A Cost-Benefit Analysis of Drug Price Controls in the U.S
AbstractThis paper uses national data for the period 1960 to 2000 to estimate an aggregate private consumer demand for pharmaceuticals in the U.S. The estimated demand curve is then used to simulate the value of consumer surplus gains from a drug price control regime that holds drug price increases to the same rate of growth as the general consumer price level over the time period from 1981 to 2000. Based upon a 7 percent real interest rate, we find that the future value of consumer surplus gains from this hypothetical policy would have been $319 billion at the end of 2000. According to an earlier study, that same drug price control regime would have led to 198 fewer new drugs being brought to the U.S. market over this period. Therefore, we approximate that the average social opportunity cost per drug developed during this period to be approximately $1.6 billion. Recent research on the value of pharmaceuticals suggests that the social benefits of a new drug may be far greater than this estimated social opportunity cost. Based on empirical findings of the productivity of pharmaceutical R&D over a similar time period, our first approximation of the cost-benefit ratio for this hypothetical price control policy ranges between 62 and 68. This suggests price controls on pharmaceutical prices between 1980 and 2000 would have caused much more harm than good. Society may be better off discovering more efficient ways than price controls to improve access to existing drugs.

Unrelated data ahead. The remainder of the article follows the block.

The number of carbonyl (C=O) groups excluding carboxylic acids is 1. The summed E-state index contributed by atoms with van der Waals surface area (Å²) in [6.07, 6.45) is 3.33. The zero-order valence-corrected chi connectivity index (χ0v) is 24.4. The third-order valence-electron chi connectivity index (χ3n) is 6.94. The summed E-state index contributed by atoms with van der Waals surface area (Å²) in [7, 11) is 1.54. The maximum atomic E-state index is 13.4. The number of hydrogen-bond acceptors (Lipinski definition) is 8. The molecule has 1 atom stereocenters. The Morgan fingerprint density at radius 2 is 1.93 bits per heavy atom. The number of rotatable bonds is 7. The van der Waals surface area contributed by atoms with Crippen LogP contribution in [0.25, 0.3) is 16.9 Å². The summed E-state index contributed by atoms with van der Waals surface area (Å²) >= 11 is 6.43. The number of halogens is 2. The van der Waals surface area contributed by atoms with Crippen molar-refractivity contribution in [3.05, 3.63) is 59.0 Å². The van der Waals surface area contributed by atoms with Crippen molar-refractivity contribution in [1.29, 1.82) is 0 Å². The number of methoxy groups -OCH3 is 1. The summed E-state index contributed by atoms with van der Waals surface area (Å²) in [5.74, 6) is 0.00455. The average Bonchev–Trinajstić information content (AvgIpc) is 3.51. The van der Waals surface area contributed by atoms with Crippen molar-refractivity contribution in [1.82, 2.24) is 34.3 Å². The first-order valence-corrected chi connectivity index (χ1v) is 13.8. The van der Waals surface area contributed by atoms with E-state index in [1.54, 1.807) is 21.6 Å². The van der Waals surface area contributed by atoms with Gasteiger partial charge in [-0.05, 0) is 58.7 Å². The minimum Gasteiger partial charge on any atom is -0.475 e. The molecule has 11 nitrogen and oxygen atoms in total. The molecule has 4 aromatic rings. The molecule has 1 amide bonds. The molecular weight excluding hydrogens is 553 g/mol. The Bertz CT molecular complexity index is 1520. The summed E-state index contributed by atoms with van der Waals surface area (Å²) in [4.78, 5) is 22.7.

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Bibliographic InfoPaper provided by Regulation2point0 in its series Working paper with number 78.
Date of creation: Nov 2004
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